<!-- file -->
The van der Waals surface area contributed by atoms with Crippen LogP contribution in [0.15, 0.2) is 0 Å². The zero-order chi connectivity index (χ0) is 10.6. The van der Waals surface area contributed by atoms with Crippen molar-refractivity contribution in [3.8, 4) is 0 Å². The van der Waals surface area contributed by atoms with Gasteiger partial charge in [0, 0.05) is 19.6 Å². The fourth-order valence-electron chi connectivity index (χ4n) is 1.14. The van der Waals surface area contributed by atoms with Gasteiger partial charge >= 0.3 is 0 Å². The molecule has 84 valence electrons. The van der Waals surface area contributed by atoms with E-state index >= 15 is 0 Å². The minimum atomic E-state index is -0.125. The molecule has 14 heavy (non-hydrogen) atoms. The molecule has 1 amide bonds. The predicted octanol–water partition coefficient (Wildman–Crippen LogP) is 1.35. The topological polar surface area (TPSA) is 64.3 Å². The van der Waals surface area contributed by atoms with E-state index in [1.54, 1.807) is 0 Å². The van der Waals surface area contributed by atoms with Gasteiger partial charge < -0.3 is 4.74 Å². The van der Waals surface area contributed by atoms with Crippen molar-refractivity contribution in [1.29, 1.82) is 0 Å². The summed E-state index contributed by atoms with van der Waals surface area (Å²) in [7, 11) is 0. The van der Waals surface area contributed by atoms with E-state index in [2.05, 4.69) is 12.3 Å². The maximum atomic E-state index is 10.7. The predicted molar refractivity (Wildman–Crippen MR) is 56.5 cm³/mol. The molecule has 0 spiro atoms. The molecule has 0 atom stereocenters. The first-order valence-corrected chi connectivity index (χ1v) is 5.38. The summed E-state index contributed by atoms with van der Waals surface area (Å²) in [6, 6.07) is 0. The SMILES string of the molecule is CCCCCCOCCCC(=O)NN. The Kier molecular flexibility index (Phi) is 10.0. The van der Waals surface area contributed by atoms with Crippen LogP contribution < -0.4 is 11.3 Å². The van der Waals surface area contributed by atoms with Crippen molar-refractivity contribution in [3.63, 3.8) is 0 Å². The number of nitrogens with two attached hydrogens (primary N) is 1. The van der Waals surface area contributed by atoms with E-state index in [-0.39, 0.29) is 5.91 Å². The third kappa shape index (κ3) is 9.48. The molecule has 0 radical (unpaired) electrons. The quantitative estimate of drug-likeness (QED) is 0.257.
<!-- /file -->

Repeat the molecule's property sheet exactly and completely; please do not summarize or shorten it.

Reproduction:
The van der Waals surface area contributed by atoms with Crippen LogP contribution in [0.15, 0.2) is 0 Å². The zero-order chi connectivity index (χ0) is 10.6. The van der Waals surface area contributed by atoms with Crippen molar-refractivity contribution in [3.8, 4) is 0 Å². The van der Waals surface area contributed by atoms with Gasteiger partial charge in [0, 0.05) is 19.6 Å². The fourth-order valence-electron chi connectivity index (χ4n) is 1.14. The van der Waals surface area contributed by atoms with Gasteiger partial charge >= 0.3 is 0 Å². The molecule has 84 valence electrons. The van der Waals surface area contributed by atoms with E-state index >= 15 is 0 Å². The minimum atomic E-state index is -0.125. The molecule has 14 heavy (non-hydrogen) atoms. The molecule has 1 amide bonds. The predicted octanol–water partition coefficient (Wildman–Crippen LogP) is 1.35. The topological polar surface area (TPSA) is 64.3 Å². The van der Waals surface area contributed by atoms with E-state index in [1.54, 1.807) is 0 Å². The van der Waals surface area contributed by atoms with Gasteiger partial charge < -0.3 is 4.74 Å². The van der Waals surface area contributed by atoms with Crippen molar-refractivity contribution in [1.29, 1.82) is 0 Å². The summed E-state index contributed by atoms with van der Waals surface area (Å²) in [7, 11) is 0. The van der Waals surface area contributed by atoms with E-state index in [2.05, 4.69) is 12.3 Å². The maximum atomic E-state index is 10.7. The predicted molar refractivity (Wildman–Crippen MR) is 56.5 cm³/mol. The molecule has 0 spiro atoms. The molecule has 0 atom stereocenters. The first-order valence-corrected chi connectivity index (χ1v) is 5.38. The summed E-state index contributed by atoms with van der Waals surface area (Å²) in [6, 6.07) is 0. The SMILES string of the molecule is CCCCCCOCCCC(=O)NN. The Kier molecular flexibility index (Phi) is 10.0. The van der Waals surface area contributed by atoms with Crippen LogP contribution < -0.4 is 11.3 Å². The van der Waals surface area contributed by atoms with Crippen molar-refractivity contribution in [3.63, 3.8) is 0 Å². The number of nitrogens with two attached hydrogens (primary N) is 1. The van der Waals surface area contributed by atoms with E-state index in [-0.39, 0.29) is 5.91 Å². The third kappa shape index (κ3) is 9.48. The molecule has 0 radical (unpaired) electrons. The quantitative estimate of drug-likeness (QED) is 0.257.